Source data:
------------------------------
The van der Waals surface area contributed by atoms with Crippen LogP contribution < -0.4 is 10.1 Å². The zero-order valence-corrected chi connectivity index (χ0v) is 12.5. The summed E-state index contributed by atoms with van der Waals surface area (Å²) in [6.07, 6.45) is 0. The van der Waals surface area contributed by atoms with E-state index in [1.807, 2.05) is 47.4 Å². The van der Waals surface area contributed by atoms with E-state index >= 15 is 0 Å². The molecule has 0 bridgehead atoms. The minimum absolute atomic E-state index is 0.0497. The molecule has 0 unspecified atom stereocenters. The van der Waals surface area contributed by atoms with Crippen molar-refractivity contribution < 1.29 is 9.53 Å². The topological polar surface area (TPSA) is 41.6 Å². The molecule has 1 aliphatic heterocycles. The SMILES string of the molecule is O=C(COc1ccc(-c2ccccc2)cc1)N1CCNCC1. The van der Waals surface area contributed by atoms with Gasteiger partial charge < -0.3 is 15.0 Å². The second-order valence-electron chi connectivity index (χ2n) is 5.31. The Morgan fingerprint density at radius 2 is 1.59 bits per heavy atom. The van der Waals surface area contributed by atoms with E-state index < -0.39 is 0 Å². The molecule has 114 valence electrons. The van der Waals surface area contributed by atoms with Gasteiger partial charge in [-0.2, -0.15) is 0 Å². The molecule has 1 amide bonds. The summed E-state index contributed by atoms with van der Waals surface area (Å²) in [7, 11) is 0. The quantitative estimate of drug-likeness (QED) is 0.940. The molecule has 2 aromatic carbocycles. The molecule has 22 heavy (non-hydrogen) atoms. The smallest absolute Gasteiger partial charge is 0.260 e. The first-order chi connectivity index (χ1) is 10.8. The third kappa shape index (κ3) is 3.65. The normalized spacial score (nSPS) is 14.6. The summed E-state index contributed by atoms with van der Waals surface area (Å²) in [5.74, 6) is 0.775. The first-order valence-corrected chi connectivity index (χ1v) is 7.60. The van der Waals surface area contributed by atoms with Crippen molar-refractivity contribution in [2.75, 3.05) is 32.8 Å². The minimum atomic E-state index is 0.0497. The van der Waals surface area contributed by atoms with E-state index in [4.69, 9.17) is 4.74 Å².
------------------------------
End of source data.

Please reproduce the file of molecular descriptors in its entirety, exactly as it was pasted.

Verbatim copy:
The van der Waals surface area contributed by atoms with Crippen LogP contribution < -0.4 is 10.1 Å². The zero-order valence-corrected chi connectivity index (χ0v) is 12.5. The summed E-state index contributed by atoms with van der Waals surface area (Å²) in [6.07, 6.45) is 0. The van der Waals surface area contributed by atoms with E-state index in [1.807, 2.05) is 47.4 Å². The van der Waals surface area contributed by atoms with E-state index >= 15 is 0 Å². The molecule has 0 bridgehead atoms. The minimum absolute atomic E-state index is 0.0497. The molecule has 0 unspecified atom stereocenters. The van der Waals surface area contributed by atoms with Crippen molar-refractivity contribution < 1.29 is 9.53 Å². The topological polar surface area (TPSA) is 41.6 Å². The molecule has 1 aliphatic heterocycles. The SMILES string of the molecule is O=C(COc1ccc(-c2ccccc2)cc1)N1CCNCC1. The van der Waals surface area contributed by atoms with Gasteiger partial charge < -0.3 is 15.0 Å². The second-order valence-electron chi connectivity index (χ2n) is 5.31. The Morgan fingerprint density at radius 2 is 1.59 bits per heavy atom. The van der Waals surface area contributed by atoms with E-state index < -0.39 is 0 Å². The molecule has 114 valence electrons. The van der Waals surface area contributed by atoms with Gasteiger partial charge in [-0.2, -0.15) is 0 Å². The molecule has 1 amide bonds. The summed E-state index contributed by atoms with van der Waals surface area (Å²) in [7, 11) is 0. The quantitative estimate of drug-likeness (QED) is 0.940. The molecule has 2 aromatic carbocycles. The molecule has 22 heavy (non-hydrogen) atoms. The smallest absolute Gasteiger partial charge is 0.260 e. The first-order chi connectivity index (χ1) is 10.8. The third kappa shape index (κ3) is 3.65. The normalized spacial score (nSPS) is 14.6. The summed E-state index contributed by atoms with van der Waals surface area (Å²) in [5.74, 6) is 0.775. The first-order valence-corrected chi connectivity index (χ1v) is 7.60. The van der Waals surface area contributed by atoms with Crippen molar-refractivity contribution in [2.75, 3.05) is 32.8 Å². The minimum atomic E-state index is 0.0497. The van der Waals surface area contributed by atoms with E-state index in [4.69, 9.17) is 4.74 Å².